U.S. factories renewed hopes that they can be an engine of economic growth by revving up production of big-ticket goods for consumers and businesses in October.
Overall production at the nation's factories, mines and utilities was unchanged last month — but that was only because of a sharp drop in utility output due to warmer-than-normal weather, the Federal Reserve reported Tuesday.
The key manufacturing sector gained 0.5 percent last month, led by increased output of long-lasting goods such as autos, appliances and business equipment. The result was boosted by steel, machinery and chemical producers.
The Fed also revised September's factory production to a 0.1 percent gain. Earlier reports had said factory output fell by 0.2 percent that month, its first decline since the recession ended.
Factories are the largest component of industrial production. They helped lead the economy out of recession but have grown more slowly in recent months. October's solid gain eased fears that the manufacturing recovery could stall, weighing down the broader economy.
The report shows that manufacturing will grow faster than the broader economy through 2013, said Daniel Meckstroth, chief economist at the trade group Manufacturers Alliance/MAPI. Meckstroth said demand for factory goods is growing overseas, while U.S. consumers and businesses still are making purchases that they put off during the recession.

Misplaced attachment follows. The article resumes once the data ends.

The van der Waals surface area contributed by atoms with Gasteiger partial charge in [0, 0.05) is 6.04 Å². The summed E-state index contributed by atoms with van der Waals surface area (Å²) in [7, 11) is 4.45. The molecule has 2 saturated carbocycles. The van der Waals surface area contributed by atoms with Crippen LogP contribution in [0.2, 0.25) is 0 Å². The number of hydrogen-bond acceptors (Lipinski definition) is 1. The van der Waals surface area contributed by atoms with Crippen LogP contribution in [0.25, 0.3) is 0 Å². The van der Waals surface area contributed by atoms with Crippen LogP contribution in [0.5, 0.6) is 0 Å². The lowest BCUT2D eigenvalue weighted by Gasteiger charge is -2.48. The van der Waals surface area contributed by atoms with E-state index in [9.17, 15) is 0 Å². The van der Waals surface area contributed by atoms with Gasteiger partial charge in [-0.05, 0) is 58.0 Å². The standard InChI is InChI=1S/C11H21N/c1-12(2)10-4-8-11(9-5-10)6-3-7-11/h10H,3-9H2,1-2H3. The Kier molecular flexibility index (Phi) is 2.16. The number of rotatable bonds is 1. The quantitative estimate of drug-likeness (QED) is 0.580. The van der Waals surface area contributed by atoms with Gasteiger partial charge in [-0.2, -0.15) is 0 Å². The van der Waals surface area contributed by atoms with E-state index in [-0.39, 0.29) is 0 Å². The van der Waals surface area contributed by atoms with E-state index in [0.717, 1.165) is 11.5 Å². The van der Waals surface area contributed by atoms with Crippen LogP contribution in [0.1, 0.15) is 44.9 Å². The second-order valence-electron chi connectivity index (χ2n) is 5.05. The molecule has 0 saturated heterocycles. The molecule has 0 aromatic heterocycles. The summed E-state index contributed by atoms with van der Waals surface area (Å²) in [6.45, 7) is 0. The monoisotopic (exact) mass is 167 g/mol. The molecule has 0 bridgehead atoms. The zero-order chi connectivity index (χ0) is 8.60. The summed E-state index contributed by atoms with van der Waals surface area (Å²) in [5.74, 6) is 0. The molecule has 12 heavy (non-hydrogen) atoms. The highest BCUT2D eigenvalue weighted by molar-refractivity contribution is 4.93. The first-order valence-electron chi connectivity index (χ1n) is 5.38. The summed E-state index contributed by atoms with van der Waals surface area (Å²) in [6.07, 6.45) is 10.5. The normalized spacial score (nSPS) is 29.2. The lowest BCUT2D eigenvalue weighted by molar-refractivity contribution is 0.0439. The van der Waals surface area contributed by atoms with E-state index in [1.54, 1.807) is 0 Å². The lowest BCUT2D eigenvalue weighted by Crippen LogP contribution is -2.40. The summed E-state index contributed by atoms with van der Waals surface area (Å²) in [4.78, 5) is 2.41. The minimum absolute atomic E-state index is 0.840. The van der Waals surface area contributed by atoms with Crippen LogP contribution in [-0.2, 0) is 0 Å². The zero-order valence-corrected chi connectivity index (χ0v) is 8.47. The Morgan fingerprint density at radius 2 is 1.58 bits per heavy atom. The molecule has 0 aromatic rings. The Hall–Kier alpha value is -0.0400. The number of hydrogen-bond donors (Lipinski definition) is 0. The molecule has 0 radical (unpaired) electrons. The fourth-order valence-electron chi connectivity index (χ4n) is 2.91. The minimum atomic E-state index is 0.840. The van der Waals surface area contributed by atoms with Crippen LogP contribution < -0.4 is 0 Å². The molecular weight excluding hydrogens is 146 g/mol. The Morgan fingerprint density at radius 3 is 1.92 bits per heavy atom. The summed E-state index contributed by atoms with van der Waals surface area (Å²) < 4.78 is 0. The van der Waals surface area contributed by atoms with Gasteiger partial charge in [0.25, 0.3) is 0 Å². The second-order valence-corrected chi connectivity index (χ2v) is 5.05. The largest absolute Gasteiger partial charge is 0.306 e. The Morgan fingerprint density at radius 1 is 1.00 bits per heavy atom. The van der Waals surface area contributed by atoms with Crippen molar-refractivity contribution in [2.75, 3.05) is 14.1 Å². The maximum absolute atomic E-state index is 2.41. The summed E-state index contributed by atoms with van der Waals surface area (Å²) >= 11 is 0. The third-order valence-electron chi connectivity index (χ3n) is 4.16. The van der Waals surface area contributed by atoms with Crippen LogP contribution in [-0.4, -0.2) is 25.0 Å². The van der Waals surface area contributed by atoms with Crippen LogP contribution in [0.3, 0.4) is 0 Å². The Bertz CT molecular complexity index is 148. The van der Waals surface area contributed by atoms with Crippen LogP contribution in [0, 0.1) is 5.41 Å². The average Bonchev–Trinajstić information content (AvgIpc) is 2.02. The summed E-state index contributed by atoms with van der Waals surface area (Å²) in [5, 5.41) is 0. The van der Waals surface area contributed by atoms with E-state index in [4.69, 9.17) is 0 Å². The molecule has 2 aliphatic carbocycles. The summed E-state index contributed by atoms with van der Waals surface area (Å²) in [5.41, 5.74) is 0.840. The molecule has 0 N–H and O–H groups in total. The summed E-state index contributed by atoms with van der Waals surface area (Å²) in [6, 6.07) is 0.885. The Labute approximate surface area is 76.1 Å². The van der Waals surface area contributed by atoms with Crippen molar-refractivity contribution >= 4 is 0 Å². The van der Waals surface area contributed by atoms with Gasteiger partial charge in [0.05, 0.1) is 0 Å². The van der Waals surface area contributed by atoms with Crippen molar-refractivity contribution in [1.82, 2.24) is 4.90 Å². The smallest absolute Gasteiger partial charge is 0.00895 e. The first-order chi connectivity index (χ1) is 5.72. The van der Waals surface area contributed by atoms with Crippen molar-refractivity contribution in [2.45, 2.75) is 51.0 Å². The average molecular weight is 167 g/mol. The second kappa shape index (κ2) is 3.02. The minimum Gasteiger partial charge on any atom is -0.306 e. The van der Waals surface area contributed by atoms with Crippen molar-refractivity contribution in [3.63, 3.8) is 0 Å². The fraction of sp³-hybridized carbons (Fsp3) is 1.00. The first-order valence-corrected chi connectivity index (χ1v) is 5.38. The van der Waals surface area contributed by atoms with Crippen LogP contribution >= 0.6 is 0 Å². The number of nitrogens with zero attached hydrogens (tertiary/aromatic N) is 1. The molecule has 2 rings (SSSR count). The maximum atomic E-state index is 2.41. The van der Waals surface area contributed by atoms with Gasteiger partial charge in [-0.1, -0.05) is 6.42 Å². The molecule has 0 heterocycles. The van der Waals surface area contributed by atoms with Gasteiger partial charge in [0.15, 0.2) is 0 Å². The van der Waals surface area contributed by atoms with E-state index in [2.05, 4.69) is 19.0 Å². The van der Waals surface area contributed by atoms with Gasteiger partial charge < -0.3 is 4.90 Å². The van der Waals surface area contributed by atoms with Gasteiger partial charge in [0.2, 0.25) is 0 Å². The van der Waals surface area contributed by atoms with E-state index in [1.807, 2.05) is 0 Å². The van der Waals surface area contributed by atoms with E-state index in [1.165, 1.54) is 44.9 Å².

"Strong growth in the third quarter just confirms that the fourth quarter will be strong as well," Meckstroth said. "People have been postponing auto purchases and furniture purchases, and I don't think you've scratched the surface on (demand from) business equipment spending and exports."
Production by utilities fell by 3.4 percent in October, as warm weather eased demand for electricity and gas heat. Mines produced 0.1 percent less.
U.S. industry operated at 74.8 percent of its capacity in October, unchanged from September.
Factory production is still 9.2 percent below its pre-recession peak in Dec. 2007, Meckstroth said. He said the manufacturing sector shrank more than the broader economy during the recession, so it must grow more quickly to recover from the bust.
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